Do any of my other Weight Watcher peeps out there have trouble staying consistent on your weight loss journey?? Most of my journey has been a series of going up and down a few pounds. I am grateful that, for the most part, I have stayed close to my 35 pound weight loss, but I keep getting kind of stuck there. Many times my success, or lack thereof, reflects my mood and motivation level.
What exactly is going on with your brain
when you are feeling depressed,
and what can you do about it?
In “The Upward Spiral”, neuroscientist Alex Korb says depression can feel like a downward spiral, pulling you into a vortex of sadness, fatigue, and apathy. In his book he goes into depth on the very intricate brain processes that cause depression and then he offers a practical approach to getting better. The book gives lots of ideas of things you can do every day to rewire your brain and create an upward spiral towards a happier, healthier life.
The truth is that there is not one big solution to depression, but there are many simple steps you can take to alter the brain activity and chemistry. Some are as easy as relaxing certain muscles to reduce anxiety, or getting more sunlight to improve your mood. Small steps in the right direction can have profound effects–giving you the power to become your best self as you literally reshape your brain, one small step at a time.
There is power in the first small step.
The downward spiral.
Have you even been overwhelmed with a task to the point that you just wanted ignore it? Of course you have. We all have. Imagine a big pile of dirty dishes. All the dirty dishes are piling up over the sink onto the counter-tops. Just looking at the pile can be overwhelming. You might look at it and think, “Ugh! I don’t even want to deal with that right now. It will take a long time and I am tired.” That thought alone does not mean you are depressed, of course, but for a person dealing with depression this may be how he/she feels about many things in life. The “downward spiral” of depression that Korb refers to is when one wrong thought, action, or habit sets off a series of negative thoughts, actions, and habits that leave you feeling more and more depressed. The habits become a well worn path in the brain making it easier to think/react that same way over time.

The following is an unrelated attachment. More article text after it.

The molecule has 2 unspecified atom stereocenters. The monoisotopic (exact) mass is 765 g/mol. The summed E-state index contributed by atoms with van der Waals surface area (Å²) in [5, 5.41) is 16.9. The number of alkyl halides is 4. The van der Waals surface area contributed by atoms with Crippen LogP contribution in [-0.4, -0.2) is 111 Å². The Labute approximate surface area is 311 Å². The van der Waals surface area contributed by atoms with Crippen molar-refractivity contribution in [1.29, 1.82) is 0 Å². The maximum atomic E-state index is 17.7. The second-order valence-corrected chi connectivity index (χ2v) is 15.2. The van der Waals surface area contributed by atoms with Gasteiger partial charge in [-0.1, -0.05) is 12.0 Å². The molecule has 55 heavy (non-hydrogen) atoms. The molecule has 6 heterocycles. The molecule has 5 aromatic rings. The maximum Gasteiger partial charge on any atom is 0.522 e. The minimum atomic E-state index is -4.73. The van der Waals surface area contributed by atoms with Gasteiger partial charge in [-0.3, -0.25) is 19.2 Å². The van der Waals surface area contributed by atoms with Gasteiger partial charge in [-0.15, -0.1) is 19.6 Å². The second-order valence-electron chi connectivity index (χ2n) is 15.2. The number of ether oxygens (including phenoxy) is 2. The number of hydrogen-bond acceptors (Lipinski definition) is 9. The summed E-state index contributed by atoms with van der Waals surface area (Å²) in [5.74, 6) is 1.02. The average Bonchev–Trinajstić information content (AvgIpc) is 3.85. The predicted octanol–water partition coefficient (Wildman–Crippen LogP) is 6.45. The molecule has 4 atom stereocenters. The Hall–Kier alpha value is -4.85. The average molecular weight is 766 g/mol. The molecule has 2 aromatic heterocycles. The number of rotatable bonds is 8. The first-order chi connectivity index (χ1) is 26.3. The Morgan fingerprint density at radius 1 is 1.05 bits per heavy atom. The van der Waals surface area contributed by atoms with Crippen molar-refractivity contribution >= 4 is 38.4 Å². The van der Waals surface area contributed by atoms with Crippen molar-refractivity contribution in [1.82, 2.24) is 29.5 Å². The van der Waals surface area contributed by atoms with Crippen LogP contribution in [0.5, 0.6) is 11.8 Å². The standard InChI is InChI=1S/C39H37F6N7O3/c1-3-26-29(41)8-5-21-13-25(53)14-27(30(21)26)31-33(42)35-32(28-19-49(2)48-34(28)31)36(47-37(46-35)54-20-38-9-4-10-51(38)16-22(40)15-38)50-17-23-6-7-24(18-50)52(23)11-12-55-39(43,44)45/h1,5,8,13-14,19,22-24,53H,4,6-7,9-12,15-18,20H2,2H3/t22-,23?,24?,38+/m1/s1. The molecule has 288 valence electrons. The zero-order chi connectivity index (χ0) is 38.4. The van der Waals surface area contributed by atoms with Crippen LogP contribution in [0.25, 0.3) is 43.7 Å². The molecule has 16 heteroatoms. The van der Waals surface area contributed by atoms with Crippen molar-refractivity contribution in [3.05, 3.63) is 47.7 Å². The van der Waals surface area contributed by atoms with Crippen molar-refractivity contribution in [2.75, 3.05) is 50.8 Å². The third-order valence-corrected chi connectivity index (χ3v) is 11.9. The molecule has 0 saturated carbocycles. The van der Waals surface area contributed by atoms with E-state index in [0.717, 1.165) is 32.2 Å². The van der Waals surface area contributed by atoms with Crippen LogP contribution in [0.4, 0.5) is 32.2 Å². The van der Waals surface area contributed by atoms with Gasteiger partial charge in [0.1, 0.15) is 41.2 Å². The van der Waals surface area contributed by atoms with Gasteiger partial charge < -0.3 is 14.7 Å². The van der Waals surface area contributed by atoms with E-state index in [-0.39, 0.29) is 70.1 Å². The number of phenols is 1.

The Upward Spiral.
Now, imagine getting the warm soapy water going and getting out the towel. You unload the clean dishes from the dishwasher making room for the dirty ones. Once you take these couple of simple steps your mind triggers into a new mode. It moves from the standstill “I-can’t-do-it” mode to the “I-can-atleast-get-a-few-of-these-done” mode. Once that gear is switched it becomes very easy to imagine getting all of those dishes clean and once you do get them clean you can step back and feel really great about what you accomplished, which inspires you then to get more things clean. The upward spiral started with something simple… getting the warm soapy water started.
The pictures above were taken about six years ago when I did a post to make moms feel better. Personally, I was struggling with mental illness at the time that made any task seem overwhelming, but our kitchen was especially bad that day and I wanted to prove to myself that I could have a clean kitchen. Sometimes just seeing an “after” picture is the motivation you need to make the first step toward your goal, which is why using the “Connect” option on the Weight Watcher app is so helpful. On “Connect” there are always success pictures being shared from people who have effectively lost weight doing Weight Watchers and the pictures are very inspiring.